Chronicle Review: Branch campuses make U.S. universities more globally interconnected, bring with them new problems

With a rising number of branch campuses abroad, especially in China, U.S. colleges and universities are increasingly becoming interconnected worldwide but are also encountering new problems, according to a recent article by the Chronicle Review.

Citing a report by the American Council on Education (ACE), the Chronicle Review notes that universities including the University of California, Berkeley, as well as Duke and Yale, are the latest examples of U.S. colleges expanding into a world that “increasingly operates across sovereign borders. Just as countries have become more interconnected worldwide, so, too, have colleges and universities.”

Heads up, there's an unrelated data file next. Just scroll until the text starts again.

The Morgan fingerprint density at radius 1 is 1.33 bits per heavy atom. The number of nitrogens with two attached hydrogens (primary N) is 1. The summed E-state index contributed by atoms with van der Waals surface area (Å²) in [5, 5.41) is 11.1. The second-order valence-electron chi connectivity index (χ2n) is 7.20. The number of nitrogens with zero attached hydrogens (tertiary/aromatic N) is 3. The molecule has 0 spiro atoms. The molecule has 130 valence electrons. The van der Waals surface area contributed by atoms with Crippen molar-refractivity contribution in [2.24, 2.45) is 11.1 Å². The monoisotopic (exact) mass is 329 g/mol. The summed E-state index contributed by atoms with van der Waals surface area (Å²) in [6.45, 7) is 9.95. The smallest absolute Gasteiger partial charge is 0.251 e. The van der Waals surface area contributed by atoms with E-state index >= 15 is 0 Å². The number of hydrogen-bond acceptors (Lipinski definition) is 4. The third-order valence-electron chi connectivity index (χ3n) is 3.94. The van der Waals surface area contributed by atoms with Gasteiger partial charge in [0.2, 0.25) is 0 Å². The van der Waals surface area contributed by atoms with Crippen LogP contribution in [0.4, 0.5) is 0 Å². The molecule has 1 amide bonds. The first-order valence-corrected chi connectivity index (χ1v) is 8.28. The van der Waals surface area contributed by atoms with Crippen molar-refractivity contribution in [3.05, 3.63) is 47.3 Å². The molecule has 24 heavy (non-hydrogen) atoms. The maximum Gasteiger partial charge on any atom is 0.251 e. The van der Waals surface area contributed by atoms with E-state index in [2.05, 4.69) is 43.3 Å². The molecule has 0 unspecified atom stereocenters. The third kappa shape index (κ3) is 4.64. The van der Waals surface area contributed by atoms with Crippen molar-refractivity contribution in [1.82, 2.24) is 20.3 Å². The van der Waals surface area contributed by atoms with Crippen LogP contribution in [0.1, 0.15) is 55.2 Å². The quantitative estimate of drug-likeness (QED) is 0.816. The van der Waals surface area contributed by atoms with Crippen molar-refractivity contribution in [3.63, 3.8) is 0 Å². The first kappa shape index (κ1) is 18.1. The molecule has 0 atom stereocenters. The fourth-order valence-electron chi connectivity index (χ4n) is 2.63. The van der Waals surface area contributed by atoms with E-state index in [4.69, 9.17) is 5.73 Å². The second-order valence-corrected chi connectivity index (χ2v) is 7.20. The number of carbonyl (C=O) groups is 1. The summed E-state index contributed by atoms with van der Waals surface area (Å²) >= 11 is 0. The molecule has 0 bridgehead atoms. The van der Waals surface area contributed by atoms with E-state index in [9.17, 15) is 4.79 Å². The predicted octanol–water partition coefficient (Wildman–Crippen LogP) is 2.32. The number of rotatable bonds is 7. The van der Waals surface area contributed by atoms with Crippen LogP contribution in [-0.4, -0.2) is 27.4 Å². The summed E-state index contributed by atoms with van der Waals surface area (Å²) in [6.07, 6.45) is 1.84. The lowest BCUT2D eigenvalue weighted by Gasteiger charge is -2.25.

However, “that interconnectedness has been controversial for American branch campuses in countries with records of oppressive governance, human-rights violations, and curtailment of academic freedom,” the Chronicle Review adds.

The article features the thoughts about the ethics and finances of U.S. branch campuses abroad by a group of leading thinkers, including the President of Duke University and several professors at other renowned U.S. universities.

Several U.S. universities have already opened branch campuses abroad, including NYU’s branch campuses in Abu Dhabi and Shanghai, Yale University’s branch campus in Singapore, and Duke University’s branch campus in China (the Alliance reported).